Person A"So, do you speak French?"
Person B "We jay parlay parfetment frahnsay." Or worse-"Yeah I took two years in high school, so I'm pretty much fluent."


Or maybe they do actually speak it, but it can occasionally turn into this conversation.
Person A-"Ouais, hier j'ai fait une cuite."
Person B (internally)-What the hell is a cuite? If I admit I don't know, they'll think I don't speak French. (outloud) "Uhh, j'aime bien les cuites..."
Person A-(internally) This jackass doesn't speak French! Cool! Moi aussi!

Anyway, it gets worse because while I still make many mistakes in French/sound like a FOB, I have a good grasp on what's right, and what's wrong, which brings us to the next problem, is correcting other non native French speaker's French. I don't ever really do it, unless it's a big mistake. The other day, I was with this awkward little German boy, who speaks little to no French. We were speaking in English, but he was testing out his French, and said "Je ne parle français pas." This is a pretty big no-no, the pas always follows the verb, to make it negative, so I gently told him the grammar rule. His reaction? "No, you're wrong, that's definitely how you say it."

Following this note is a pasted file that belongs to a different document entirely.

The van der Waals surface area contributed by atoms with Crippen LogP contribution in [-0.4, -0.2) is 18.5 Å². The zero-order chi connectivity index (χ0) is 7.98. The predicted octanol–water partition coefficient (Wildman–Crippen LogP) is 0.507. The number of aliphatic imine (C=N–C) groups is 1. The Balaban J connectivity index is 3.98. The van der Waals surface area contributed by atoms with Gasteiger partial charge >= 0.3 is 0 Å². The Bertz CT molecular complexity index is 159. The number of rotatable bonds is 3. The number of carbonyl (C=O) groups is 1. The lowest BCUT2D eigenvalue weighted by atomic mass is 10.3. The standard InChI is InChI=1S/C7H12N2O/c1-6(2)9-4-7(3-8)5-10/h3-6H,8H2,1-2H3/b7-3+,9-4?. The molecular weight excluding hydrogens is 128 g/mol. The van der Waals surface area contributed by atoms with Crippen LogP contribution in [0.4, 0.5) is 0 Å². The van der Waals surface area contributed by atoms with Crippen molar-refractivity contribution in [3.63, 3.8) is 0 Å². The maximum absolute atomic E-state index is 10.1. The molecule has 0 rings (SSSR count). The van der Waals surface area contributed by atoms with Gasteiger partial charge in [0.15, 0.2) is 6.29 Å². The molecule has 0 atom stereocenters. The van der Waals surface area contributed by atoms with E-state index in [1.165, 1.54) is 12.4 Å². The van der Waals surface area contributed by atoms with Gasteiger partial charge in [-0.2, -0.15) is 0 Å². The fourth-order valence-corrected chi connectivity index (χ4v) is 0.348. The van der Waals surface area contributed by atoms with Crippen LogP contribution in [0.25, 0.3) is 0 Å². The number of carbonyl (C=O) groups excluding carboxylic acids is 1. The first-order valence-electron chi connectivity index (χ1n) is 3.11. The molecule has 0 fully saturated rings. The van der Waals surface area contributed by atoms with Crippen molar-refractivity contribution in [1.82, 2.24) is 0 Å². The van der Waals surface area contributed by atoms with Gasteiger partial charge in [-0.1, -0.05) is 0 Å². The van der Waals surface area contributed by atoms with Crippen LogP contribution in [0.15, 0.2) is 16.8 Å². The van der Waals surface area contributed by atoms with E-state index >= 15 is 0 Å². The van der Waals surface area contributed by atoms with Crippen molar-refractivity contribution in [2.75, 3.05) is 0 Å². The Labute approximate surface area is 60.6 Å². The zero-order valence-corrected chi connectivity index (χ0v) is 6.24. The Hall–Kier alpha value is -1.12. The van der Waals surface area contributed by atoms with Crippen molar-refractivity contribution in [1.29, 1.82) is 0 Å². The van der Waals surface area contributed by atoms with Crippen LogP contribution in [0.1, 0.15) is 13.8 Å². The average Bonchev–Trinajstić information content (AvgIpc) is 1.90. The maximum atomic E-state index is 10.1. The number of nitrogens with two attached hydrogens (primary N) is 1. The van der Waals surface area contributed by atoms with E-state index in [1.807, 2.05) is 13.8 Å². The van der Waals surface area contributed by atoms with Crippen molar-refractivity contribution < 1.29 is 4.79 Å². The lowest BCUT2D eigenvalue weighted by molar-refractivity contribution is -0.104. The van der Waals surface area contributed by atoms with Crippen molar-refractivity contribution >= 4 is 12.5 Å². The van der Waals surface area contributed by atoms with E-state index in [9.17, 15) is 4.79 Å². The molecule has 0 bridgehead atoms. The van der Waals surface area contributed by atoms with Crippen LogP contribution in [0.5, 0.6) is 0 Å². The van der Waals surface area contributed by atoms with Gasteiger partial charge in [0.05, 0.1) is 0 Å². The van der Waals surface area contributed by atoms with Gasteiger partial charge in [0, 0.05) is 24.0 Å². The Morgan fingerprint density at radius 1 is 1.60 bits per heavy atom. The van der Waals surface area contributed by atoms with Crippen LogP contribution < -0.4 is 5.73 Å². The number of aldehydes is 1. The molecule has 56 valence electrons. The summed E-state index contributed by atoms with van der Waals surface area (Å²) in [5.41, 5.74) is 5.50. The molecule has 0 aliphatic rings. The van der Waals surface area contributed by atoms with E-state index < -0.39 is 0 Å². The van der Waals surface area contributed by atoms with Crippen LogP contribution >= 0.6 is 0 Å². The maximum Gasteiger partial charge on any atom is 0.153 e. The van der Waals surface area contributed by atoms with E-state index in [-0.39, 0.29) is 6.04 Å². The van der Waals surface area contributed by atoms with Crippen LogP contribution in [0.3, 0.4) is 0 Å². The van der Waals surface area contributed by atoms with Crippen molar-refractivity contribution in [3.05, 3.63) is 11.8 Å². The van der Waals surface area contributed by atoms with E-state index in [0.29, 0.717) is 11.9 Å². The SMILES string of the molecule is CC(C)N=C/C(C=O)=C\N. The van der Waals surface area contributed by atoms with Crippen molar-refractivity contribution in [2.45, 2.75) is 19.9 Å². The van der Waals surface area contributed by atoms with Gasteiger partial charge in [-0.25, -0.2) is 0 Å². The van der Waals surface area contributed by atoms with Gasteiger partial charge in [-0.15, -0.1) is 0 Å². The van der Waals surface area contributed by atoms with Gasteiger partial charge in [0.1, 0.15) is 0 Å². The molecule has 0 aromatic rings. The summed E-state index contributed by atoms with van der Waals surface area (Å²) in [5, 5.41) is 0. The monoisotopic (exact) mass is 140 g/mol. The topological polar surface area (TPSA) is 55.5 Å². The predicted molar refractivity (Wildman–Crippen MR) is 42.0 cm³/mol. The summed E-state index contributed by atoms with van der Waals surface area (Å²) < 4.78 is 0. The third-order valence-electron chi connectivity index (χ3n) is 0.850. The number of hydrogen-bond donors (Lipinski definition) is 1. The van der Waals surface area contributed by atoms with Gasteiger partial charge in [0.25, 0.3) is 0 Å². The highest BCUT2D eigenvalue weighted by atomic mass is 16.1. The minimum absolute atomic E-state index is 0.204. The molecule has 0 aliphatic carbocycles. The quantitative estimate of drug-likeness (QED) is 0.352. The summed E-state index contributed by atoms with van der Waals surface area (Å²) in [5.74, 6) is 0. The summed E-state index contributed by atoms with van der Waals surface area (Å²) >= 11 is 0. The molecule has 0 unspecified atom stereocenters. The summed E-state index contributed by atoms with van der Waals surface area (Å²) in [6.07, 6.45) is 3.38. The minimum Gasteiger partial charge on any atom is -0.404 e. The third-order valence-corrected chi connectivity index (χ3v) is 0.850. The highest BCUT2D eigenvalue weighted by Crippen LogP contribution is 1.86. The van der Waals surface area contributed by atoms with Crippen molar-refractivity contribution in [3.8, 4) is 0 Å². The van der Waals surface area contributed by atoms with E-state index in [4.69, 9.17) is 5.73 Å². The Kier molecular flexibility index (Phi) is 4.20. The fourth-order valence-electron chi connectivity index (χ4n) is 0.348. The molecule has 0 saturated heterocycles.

...Right, anyway, I got my other friend to explain to him that indeed, the pas always follows the verb. My point is, while it's good to practice the fluidity with which you speak, you wont ever polish up your French if you keep making the same mistakes with Anglophones. You might as well cut your losses and enjoy speaking your native language with fellow foreigners.

I'm not alone on this mentality and last night I went out for a drink with some new Au Pairs and a couple of ones that were here last year. The veterans were sitting down when the newbies walked up to us and said something in (incorrect) French. The three of us looked at eachother and said "Why the hell did she just speak to us in French?"

This is an anglo table, speak English!